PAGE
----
Ad Policy


World news and analysis from The Nation

  • September 2, 1999

    Kilroy Was There

    In the summer of 1941, Adolf Hitler's apparently invincible Wehrmacht was grinding hundreds of miles into the Soviet Union, spreading mayhem all the way.

    Tom Wicker

  • September 2, 1999

    The Commentary School of Falsification

    Israeli schoolchildren returned to their desks this year to find a new history curriculum.

    Christopher Hitchens

  • September 2, 1999

    Harnessing the Rising Sun

    Americans aren't much for history these days. History is for Europeans--for Germans, with their thickets of theory, and the French, who are forever going on about their revolution.

    Patrick Smith

  • September 2, 1999

    Does Europe Do It Better?

    Listen to a debate among drug policy advocates and you're likely to hear impassioned claims about the brilliant success (or dismal failure) of more "liberal" approaches in certain European countr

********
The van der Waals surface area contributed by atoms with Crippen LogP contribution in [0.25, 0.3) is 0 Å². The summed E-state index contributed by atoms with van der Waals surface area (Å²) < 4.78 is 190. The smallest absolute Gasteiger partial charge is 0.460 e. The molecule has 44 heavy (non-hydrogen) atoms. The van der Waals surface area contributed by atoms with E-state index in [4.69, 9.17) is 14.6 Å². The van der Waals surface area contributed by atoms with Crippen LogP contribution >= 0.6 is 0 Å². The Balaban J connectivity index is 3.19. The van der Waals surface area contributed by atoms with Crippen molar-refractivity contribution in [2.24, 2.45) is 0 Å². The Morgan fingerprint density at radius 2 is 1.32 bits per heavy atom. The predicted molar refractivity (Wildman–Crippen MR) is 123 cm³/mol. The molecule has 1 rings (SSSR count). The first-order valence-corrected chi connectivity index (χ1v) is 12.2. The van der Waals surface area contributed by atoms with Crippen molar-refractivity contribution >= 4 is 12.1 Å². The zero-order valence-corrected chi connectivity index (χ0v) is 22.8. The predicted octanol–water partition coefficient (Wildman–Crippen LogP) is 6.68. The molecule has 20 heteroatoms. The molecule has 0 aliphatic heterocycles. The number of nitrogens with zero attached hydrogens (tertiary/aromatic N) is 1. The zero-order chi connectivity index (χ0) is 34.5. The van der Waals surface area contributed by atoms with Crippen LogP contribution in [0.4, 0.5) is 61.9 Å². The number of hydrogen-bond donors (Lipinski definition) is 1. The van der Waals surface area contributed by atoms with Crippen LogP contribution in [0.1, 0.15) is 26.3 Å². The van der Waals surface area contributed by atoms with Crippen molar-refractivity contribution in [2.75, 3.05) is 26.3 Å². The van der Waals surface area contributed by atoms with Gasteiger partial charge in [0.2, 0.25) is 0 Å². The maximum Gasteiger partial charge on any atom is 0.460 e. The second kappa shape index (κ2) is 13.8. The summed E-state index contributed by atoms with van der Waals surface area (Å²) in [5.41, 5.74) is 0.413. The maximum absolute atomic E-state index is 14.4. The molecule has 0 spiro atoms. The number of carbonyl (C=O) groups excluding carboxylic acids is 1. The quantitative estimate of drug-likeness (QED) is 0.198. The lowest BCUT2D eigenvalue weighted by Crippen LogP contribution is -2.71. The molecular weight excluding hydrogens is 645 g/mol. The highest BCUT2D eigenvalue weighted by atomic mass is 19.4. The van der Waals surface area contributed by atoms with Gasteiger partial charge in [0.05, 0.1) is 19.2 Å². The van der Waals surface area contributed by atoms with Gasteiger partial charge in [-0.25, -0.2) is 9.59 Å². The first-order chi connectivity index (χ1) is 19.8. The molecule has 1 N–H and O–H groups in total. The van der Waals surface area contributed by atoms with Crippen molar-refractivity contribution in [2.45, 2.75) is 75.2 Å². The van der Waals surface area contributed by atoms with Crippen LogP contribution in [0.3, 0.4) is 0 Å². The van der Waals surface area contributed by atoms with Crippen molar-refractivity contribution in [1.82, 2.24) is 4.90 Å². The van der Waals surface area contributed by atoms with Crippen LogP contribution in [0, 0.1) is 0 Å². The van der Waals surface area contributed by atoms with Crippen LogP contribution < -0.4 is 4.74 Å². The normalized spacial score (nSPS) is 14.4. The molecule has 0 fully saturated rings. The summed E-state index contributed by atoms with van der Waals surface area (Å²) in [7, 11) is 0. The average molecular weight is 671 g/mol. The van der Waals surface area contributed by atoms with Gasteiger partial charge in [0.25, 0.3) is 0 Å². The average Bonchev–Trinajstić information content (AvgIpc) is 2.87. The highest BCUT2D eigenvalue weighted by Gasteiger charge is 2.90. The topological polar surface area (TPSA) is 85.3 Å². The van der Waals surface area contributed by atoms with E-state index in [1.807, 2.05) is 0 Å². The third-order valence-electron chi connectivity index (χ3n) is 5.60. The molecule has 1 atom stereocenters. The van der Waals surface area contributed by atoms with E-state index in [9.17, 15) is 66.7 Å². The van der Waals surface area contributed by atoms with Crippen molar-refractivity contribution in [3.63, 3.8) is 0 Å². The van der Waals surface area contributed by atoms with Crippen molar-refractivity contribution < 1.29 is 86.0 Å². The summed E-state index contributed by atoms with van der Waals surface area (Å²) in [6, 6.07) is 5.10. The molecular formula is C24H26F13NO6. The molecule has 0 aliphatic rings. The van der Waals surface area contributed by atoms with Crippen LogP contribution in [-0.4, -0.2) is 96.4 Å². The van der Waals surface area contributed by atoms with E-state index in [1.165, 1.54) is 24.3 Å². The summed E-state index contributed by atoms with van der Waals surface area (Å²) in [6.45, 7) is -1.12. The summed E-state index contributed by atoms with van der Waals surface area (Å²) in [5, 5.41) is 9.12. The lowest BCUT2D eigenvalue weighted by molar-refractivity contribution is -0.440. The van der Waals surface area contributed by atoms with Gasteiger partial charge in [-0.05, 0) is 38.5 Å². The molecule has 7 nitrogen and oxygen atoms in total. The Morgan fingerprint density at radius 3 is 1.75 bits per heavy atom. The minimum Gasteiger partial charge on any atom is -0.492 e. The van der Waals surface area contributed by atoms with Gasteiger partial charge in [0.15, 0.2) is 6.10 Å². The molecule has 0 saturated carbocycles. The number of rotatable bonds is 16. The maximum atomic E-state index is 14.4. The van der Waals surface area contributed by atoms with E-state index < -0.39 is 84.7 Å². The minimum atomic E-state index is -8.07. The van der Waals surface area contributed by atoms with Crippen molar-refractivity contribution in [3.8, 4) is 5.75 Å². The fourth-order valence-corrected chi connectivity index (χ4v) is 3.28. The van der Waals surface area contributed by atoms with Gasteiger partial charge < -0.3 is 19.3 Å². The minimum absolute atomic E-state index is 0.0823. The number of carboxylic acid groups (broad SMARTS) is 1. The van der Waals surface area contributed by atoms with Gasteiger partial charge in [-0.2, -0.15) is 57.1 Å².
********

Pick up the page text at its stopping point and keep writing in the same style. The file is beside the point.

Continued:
Robert J. MacCoun and Peter Reuter

  • August 19, 1999

    Russia and Election 2000

    President Boris Yeltsin's firing of his fifth Prime Minister in seventeen months and Russia's renewed war in the Caucasus are stark signs of his regime's instability, desperation and "agony," the

    Katrina vanden Heuvel

  • Donate now to support The Nation's fearless, independent journalism.

  • August 19, 1999

    Colombia’s Best Hope

    Research support provided by the Investigative Fund of The Nation Institute.

    Ana Carrigan

  • July 22, 1999

    Chile Declassified

    On September 28, 1973, seventeen days after the bloody coup that brought Gen.

    Peter Kornbluh

  • July 22, 1999

    Hitler’s Viennese Waltz

    "Austria had many geniuses, and that was probably its undoing."
        --Robert Musil

    Paul Reitter

  • July 8, 1999

    Spy or Savior?

    If Russia is not to dissolve like the Soviet Union or, worse yet, end in a cataclysm like Yugoslavia's, it must negotiate peacefully across a welter of emotional claims to self-determination.

    George Kenney

  • July 8, 1999

    Ulster Must Not Say No

    Northern Ireland's peace process faces its gravest crisis since George Mitchell negotiated the Good Friday accord--graver even than after last summer's bombing in Omagh by a small band of breaka

    the Editors